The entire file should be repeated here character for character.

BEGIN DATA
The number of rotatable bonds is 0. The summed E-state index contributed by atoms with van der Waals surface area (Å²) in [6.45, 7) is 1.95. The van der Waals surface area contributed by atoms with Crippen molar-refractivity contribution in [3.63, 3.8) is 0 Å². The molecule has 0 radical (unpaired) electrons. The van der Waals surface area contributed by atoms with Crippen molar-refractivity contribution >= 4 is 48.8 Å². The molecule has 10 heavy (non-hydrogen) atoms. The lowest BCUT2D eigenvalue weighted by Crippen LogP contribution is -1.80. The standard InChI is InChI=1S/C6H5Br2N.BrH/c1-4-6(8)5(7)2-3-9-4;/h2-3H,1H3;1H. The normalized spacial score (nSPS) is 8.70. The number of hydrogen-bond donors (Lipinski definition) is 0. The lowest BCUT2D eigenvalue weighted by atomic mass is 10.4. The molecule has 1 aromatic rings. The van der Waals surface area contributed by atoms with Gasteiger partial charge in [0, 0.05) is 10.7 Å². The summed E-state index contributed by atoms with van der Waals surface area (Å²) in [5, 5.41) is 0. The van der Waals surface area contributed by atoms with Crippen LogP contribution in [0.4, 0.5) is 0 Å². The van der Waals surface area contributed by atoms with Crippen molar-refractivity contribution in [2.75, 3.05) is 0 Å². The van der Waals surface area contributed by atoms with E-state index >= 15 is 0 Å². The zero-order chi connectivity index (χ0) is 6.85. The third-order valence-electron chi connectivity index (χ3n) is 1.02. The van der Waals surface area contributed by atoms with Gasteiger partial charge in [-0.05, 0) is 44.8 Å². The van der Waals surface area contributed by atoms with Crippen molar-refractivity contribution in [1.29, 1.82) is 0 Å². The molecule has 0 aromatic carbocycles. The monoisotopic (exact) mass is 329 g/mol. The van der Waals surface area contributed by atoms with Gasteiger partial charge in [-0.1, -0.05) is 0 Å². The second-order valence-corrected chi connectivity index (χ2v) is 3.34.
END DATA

The number of rotatable bonds is 0. The summed E-state index contributed by atoms with van der Waals surface area (Å²) in [6.45, 7) is 1.95. The van der Waals surface area contributed by atoms with Crippen molar-refractivity contribution in [3.63, 3.8) is 0 Å². The molecule has 0 radical (unpaired) electrons. The van der Waals surface area contributed by atoms with Crippen molar-refractivity contribution >= 4 is 48.8 Å². The molecule has 10 heavy (non-hydrogen) atoms. The lowest BCUT2D eigenvalue weighted by Crippen LogP contribution is -1.80. The standard InChI is InChI=1S/C6H5Br2N.BrH/c1-4-6(8)5(7)2-3-9-4;/h2-3H,1H3;1H. The normalized spacial score (nSPS) is 8.70. The number of hydrogen-bond donors (Lipinski definition) is 0. The lowest BCUT2D eigenvalue weighted by atomic mass is 10.4. The molecule has 1 aromatic rings. The van der Waals surface area contributed by atoms with Gasteiger partial charge in [0, 0.05) is 10.7 Å². The summed E-state index contributed by atoms with van der Waals surface area (Å²) in [5, 5.41) is 0. The van der Waals surface area contributed by atoms with Crippen LogP contribution in [0.4, 0.5) is 0 Å². The van der Waals surface area contributed by atoms with Crippen molar-refractivity contribution in [2.75, 3.05) is 0 Å². The van der Waals surface area contributed by atoms with E-state index >= 15 is 0 Å². The zero-order chi connectivity index (χ0) is 6.85. The third-order valence-electron chi connectivity index (χ3n) is 1.02. The van der Waals surface area contributed by atoms with Gasteiger partial charge in [-0.05, 0) is 44.8 Å². The van der Waals surface area contributed by atoms with Crippen molar-refractivity contribution in [1.29, 1.82) is 0 Å². The molecule has 0 aromatic carbocycles. The monoisotopic (exact) mass is 329 g/mol. The van der Waals surface area contributed by atoms with Gasteiger partial charge in [-0.1, -0.05) is 0 Å². The second-order valence-corrected chi connectivity index (χ2v) is 3.34.